Trustify founder Danny Boice has been charged with fraud and money laundering - DC


Jul. 28, 2020 1:49 pm

Trustify founder Danny Boice has been charged with fraud and money laundering

The Department of Justice alleges that the private investigator app company's former CEO ran a "fraud scheme resulting in millions of dollars of losses to investors."
Trustify founder and former CEO Danny Boice.

Trustify founder and former CEO Danny Boice.

(Screenshot via Danny Boice on YouTube)

Trustify founder and former CEO Danny Boice has been charged with fraud and money laundering by the Department of Justice.

The department is alleging that he ran a “fraud scheme resulting in millions of dollars of losses to investors.” Boice was officially charged with five counts of wire fraud, one count of securities fraud and two counts of money laundering, the DOJ announced last Friday.

“Boice allegedly raised approximately $18.5 million from over 90 investors by, among other things, falsely overstating Trustify’s financial performance,” the Justice Department wrote in a statement. “The indictment also alleges that Boice made false statements to investors about the amount of investor funds that he would personally receive, while diverting a substantial amount of the investor money to his own benefit.”

Founded in 2015, now-defunct Trustify created an app that connects users to private investigators. Boice came up with the idea for the company after he went through a divorce and wanted to keep tabs on his children. Trustify formerly occupied an office space in Arlington, Virginia, that has now been taken over by the Amazon ecommerce service provider Amify.

Though the indictment doesn’t list any of the names of investors or entities involved in the case, the DOJ described instances in which Boice allegedly acted in an unlawful manor to convince investors to keep funding Trustify. One of those instances alleges that Boice falsely told an investor in 2016 that Trustify was earning $500,000 each month in revenue when it was actually “earning far less.” The indictment is also alleging that Boice used investor funds for his own personal benefit.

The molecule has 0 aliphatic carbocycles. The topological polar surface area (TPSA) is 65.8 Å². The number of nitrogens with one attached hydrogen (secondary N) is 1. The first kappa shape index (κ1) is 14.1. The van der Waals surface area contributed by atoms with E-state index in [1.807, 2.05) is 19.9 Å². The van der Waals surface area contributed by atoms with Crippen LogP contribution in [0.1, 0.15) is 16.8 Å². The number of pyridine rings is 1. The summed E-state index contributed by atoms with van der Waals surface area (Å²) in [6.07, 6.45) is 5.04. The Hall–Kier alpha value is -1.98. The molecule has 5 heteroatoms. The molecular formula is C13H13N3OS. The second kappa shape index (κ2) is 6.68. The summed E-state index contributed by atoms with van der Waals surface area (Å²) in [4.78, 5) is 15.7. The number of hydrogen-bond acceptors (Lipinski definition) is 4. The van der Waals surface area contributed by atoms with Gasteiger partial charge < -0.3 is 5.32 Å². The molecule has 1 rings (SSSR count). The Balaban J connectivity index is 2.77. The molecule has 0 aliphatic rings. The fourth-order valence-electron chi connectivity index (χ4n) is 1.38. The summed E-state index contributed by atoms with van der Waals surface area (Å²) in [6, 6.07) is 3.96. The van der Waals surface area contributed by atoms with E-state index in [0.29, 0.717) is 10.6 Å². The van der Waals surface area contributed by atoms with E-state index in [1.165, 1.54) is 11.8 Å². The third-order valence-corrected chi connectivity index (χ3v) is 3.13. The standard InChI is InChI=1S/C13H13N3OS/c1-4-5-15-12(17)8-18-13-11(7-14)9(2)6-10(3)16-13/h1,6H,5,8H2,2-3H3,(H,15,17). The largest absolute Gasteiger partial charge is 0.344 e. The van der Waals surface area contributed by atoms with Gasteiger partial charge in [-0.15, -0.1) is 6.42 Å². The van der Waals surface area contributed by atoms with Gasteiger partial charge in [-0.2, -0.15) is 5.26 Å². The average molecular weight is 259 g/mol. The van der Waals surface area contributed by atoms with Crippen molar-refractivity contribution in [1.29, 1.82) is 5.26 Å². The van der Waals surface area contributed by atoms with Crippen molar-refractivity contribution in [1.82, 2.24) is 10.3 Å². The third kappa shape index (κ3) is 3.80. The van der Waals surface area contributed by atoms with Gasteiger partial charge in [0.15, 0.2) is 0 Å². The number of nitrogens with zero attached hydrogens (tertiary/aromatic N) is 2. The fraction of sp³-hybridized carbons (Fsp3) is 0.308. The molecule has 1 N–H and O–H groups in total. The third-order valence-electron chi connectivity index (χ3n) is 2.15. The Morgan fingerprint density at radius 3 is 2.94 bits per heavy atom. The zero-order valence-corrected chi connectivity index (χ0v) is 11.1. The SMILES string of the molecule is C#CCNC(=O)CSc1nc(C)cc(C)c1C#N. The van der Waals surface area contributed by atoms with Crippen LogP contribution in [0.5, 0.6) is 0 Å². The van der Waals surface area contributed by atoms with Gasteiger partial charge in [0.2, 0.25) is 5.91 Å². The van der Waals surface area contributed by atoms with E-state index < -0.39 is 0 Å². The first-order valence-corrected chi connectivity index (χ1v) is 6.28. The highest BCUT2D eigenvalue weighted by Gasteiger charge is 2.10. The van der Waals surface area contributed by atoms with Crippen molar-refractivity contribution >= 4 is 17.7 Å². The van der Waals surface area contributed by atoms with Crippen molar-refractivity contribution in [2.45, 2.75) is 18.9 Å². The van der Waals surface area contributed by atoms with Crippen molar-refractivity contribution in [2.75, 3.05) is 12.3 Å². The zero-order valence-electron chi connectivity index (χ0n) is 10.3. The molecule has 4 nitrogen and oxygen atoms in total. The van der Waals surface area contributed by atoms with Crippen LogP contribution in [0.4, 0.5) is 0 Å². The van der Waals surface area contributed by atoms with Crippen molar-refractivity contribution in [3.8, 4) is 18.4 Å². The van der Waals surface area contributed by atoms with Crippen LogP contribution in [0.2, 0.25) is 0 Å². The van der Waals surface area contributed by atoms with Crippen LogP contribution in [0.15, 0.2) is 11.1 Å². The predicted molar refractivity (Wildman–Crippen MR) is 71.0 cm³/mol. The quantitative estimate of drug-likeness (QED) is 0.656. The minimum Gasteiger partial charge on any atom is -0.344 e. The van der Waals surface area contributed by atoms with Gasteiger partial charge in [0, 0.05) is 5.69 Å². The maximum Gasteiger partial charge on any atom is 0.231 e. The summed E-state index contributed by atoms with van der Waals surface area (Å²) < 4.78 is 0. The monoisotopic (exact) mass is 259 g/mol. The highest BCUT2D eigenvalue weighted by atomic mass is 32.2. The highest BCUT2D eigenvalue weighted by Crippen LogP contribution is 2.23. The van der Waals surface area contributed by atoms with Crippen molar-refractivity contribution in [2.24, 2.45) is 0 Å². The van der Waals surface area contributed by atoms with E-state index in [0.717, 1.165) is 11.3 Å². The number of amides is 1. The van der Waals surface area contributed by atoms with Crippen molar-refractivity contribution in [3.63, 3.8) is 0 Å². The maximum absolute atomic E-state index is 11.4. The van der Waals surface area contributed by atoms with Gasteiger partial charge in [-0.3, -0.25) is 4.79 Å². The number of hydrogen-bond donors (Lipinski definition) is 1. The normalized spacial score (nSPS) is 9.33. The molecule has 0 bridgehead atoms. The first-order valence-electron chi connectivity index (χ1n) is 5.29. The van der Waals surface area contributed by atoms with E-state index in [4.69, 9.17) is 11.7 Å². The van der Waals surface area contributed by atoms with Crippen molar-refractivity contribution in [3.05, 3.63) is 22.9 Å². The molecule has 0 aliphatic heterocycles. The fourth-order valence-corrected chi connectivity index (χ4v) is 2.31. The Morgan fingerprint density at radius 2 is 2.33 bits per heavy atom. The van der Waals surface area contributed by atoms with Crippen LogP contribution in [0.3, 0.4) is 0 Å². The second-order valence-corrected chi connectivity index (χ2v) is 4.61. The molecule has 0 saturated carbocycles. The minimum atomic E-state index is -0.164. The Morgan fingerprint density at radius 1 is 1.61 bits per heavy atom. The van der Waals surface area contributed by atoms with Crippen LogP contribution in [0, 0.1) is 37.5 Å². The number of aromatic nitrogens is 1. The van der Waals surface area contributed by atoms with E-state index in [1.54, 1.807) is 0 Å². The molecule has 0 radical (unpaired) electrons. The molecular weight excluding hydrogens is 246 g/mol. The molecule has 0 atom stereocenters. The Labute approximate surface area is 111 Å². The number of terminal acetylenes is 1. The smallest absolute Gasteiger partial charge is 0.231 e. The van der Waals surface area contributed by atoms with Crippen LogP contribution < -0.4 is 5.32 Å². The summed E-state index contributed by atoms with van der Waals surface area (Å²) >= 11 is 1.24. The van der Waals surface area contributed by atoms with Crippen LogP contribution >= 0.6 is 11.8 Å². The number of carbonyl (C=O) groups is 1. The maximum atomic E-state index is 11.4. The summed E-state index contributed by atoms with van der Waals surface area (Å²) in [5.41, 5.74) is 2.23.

Read the full indictment here.

These charges being brought against Boice following the company’s bankruptcy in 2018. A court wasn’t able to locate any viable assets remaining for Trustify at the time, but did find that large sums of funds were withdrawn from the company via wire transfers and deposited into accounts linked to Boice and Jennifer Mellon, former Trustify president and Boice’s wife at the time, the Washington Business Journal reported.

The indictment states that if Boice is found guilty, he would be expected to forfeit $7.4 million.

The DOJ reported that the FBI Washington Field Office is further investigating the case. U.S. Securities and Exchange Commission is also filing a civil complaint against Boice for related conduct.

This isn’t the first time Boice and Trustify have been under fire: Last January, eight former employees of the company sued Boice and Trustify for unpaid wages. In March 2019, Boice took to Medium to disparage Anchorage Capital, blaming Trustify’s downfall on the investor.

“I have put every single dime I have into Trustify,” he wrote. “Including our life savings and my children’s college funds. I am currently in the process of filing bankruptcy as I haven’t received a dime of compensation from Trustify in nearly 12 months in addition to putting far more into the company than I ever received in compensation of any kind. Despite all of this I find myself named personally in a lawsuit from Anchorage casting the widest of nets related to frivolous and easily disputed claims and a slew of generally personal attacks that they know are just not accurate.”

Trustify also got backlash on social media in 2015 when it reached out to the email addresses of people who were outed by the Ashley Madison hack for marketing purposes.

Companies: Trustify

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